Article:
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5 fatal errors in cybersecurity

In today's rapidly evolving digital landscape, companies face cybersecurity risks that require proactive measures. The most frequent causes of failure are related to infrastructure, systems, or poorly developed applications.

As Benoit Tremblay, a cybersecurity crisis manager, points out, 95% of these issues are caused by human error. However, with proper training and protocols, these risks can be mitigated and catastrophic consequences can be avoided. A significant outage at Rogers in July 2022 caused a partial paralysis of the Canadian banking system. The outage was caused by an untested update made by an employee.

Assuming complete protection is an error.

It is a risky approach to assume that your business model doesn't attract hackers and bury your head in the sand. Even if you believe that your company is too small to be of interest to cybercriminals, no one is immune to mass attacks. Paying for backups regularly does not guarantee total protection. To ensure their effectiveness, it is essential to test the restoration of these backups regularly. To improve cybersecurity, invest in awareness programs and ensure that all team members understand the risks associated with handling files,

What to do: Invest in cybersecurity awareness programs. Make sure every team member understands the risks involved in handling files, opening suspicious e-mails and making potentially dangerous decisions. Regular training can help strengthen corporate security

Underestimating the threat of phishing

Cybercriminals excel at deceiving users and tricking them into divulging sensitive information such as login credentials or financial data. Ransomware, which encrypts files and demands payment for the decryption key, and malware, which causes significant problems for IT departments and employees, are among the preferred tactics of cybercriminals. Additionally, cybercriminals utilize booby-trapped USB sticks, fake websites, and Wi-Fi network vulnerabilities to carry out their attacks with ease.

What to do: To prevent phishing attacks, establish anti-phishing filters and encourage employees to systematically verify the senders and links in emails. Employees are the first line of defense against these types of attacks, so it is important to make them aware of the risks.

Blindly trusting backups

It is crucial to have a multi-layered approach to cybersecurity that includes backups as well as other measures to mitigate risks.

Backups are an important component of cybersecurity, but they are not foolproof. Cyber attacks can compromise backups if they are not properly protected.

What to do: Regularly test the effectiveness of your backup restoration process by performing restoration tests. Utilize key performance indicators to measure the success of your backup system. Monitor service calls and conduct regular audits to ensure the system is functioning properly. Do not assume that paying for backups on a monthly basis is sufficient to protect your business. Ensure that your backup system is robust and reliable when you need it.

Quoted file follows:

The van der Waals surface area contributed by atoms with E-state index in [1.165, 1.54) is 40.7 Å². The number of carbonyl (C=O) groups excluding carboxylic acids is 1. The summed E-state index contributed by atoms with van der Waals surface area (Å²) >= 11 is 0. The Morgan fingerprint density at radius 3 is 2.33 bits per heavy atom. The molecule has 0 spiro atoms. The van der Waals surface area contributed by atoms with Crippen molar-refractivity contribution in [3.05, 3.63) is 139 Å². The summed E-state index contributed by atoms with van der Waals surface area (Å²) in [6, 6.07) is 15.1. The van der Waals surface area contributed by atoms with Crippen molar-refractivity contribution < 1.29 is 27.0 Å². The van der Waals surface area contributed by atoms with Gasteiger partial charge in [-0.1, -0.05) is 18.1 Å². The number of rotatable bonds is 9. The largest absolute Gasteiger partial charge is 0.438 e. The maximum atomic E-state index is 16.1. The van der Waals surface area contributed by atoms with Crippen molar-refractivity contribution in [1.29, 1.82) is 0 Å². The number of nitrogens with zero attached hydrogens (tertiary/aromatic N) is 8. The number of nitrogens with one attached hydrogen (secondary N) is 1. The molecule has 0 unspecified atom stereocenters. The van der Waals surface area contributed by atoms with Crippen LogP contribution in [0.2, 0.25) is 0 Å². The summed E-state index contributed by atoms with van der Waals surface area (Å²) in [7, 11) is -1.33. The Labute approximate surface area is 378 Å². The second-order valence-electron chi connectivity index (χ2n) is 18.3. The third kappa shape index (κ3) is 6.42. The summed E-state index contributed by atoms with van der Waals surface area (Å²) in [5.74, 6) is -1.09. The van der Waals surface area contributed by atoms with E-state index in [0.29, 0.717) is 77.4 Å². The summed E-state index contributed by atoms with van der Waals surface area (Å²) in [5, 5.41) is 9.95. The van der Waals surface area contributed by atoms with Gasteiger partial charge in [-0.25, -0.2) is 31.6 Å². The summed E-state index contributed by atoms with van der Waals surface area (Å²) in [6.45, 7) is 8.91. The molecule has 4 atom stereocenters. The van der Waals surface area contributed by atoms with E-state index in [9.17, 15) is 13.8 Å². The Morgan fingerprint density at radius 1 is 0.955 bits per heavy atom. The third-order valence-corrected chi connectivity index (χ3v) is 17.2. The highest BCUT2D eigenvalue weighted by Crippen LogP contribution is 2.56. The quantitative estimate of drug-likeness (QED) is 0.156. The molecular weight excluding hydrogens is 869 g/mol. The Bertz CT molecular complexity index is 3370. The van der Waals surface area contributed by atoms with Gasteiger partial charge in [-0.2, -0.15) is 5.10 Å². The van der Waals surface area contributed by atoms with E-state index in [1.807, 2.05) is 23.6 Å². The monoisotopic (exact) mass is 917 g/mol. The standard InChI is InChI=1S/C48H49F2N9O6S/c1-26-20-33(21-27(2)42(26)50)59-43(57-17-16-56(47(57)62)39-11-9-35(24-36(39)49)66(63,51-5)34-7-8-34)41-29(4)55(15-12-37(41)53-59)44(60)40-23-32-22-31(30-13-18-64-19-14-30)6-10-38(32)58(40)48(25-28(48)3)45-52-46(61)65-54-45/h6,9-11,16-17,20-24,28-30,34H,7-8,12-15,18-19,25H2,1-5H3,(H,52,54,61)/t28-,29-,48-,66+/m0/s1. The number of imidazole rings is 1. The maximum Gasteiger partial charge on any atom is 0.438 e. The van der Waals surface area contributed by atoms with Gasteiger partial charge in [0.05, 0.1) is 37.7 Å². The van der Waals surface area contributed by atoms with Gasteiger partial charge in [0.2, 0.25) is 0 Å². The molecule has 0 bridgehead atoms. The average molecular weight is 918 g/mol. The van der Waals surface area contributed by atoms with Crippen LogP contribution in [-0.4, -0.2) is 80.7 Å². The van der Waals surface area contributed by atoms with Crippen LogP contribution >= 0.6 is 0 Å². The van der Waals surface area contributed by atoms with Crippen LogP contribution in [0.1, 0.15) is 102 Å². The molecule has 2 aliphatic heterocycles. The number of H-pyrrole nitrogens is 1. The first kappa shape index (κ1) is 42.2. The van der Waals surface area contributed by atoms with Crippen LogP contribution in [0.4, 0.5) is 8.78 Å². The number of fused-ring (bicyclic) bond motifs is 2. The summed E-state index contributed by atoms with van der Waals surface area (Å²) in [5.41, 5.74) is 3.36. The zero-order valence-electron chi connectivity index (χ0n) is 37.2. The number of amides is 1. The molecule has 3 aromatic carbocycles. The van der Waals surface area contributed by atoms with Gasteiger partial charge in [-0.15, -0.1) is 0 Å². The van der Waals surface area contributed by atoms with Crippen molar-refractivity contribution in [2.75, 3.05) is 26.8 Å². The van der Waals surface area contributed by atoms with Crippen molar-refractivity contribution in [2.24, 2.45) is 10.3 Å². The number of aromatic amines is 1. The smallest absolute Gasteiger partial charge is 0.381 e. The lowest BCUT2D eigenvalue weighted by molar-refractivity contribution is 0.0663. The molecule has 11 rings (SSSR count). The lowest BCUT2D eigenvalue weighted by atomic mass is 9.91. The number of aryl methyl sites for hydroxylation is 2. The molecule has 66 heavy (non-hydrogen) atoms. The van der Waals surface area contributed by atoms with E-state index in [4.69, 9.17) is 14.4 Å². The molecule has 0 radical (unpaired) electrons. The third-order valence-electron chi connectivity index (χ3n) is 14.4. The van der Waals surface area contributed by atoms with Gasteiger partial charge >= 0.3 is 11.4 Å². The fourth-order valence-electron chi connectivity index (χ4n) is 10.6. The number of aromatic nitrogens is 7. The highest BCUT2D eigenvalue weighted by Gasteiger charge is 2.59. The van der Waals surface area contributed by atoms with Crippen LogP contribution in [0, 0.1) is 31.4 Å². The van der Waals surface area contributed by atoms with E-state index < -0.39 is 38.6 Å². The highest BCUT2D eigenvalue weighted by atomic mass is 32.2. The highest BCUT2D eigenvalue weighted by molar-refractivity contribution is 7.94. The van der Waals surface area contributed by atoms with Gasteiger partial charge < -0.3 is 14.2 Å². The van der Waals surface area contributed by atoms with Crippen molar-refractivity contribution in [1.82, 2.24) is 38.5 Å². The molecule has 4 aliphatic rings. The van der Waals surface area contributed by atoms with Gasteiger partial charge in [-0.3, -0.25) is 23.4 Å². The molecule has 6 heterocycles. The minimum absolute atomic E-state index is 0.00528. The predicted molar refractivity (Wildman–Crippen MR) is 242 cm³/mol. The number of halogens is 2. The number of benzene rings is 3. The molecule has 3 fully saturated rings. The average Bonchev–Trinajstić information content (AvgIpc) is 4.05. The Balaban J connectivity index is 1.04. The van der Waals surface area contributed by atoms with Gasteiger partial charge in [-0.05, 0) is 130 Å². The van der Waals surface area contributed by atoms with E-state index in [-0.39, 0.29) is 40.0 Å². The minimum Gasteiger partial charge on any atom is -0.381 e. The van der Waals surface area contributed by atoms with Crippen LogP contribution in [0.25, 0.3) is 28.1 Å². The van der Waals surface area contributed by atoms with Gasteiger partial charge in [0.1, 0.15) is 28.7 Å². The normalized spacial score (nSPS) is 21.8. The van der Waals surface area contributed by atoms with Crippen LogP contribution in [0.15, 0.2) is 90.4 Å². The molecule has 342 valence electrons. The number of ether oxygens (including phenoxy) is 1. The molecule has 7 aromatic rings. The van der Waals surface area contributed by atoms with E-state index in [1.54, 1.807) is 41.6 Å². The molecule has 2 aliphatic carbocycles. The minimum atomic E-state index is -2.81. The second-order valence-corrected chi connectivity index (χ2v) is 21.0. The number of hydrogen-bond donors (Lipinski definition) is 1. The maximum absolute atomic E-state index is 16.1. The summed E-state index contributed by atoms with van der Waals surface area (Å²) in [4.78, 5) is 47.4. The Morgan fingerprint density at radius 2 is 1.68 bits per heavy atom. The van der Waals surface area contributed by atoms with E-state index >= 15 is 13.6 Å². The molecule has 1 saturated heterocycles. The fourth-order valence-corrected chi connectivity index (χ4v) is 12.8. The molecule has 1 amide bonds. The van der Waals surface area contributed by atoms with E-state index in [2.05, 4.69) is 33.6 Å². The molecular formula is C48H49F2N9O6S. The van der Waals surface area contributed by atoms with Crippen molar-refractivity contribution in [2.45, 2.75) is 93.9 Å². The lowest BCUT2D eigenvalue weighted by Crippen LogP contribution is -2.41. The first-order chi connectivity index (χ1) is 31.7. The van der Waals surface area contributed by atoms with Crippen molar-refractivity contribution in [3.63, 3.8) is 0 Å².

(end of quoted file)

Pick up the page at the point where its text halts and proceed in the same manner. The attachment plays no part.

Forget the need to constantly challenge your protections

Cybercriminals are constantly developing new tactics to circumvent existing defenses, so frequent checking and updating of systems, software, and security policies is necessary. Regularly challenging existing security measures is essential to detecting and remedying emerging vulnerabilities quickly.

What to do: Maintain a confident attitude towards your company's security. Consistently inquire about existing systems, security policies, and incident procedures. Avoid complacency and encourage a culture of continuous improvement.

Underestimating new emerging risks can be extremely detrimental.

Artificial intelligence presents a range of new cybersecurity challenges, including automated attacks that are difficult to detect, and the threat of deepfakes, which are information manipulation techniques that can significantly harm a company's security and reputation. It is important to note that hackers are becoming increasingly sophisticated in their attacks, with SMEs being specifically targeted. As such, methods of avoiding detection must also evolve.

What to do: Stay informed about new threats, especially those related to artificial intelligence, automated attacks, and deepfakes. Continuously adjust your security strategies to keep up with these advancements. Establish a structured technology monitoring system to predict and prevent emerging attacks.

Anticipating and preparing for new risks strengthens the resilience of your systems and minimizes the potential impact of cyberattacks on operations. Constant technology monitoring, participation in security forums, and proactive implementation of appropriate solutions help maintain an effective barrier to threats.


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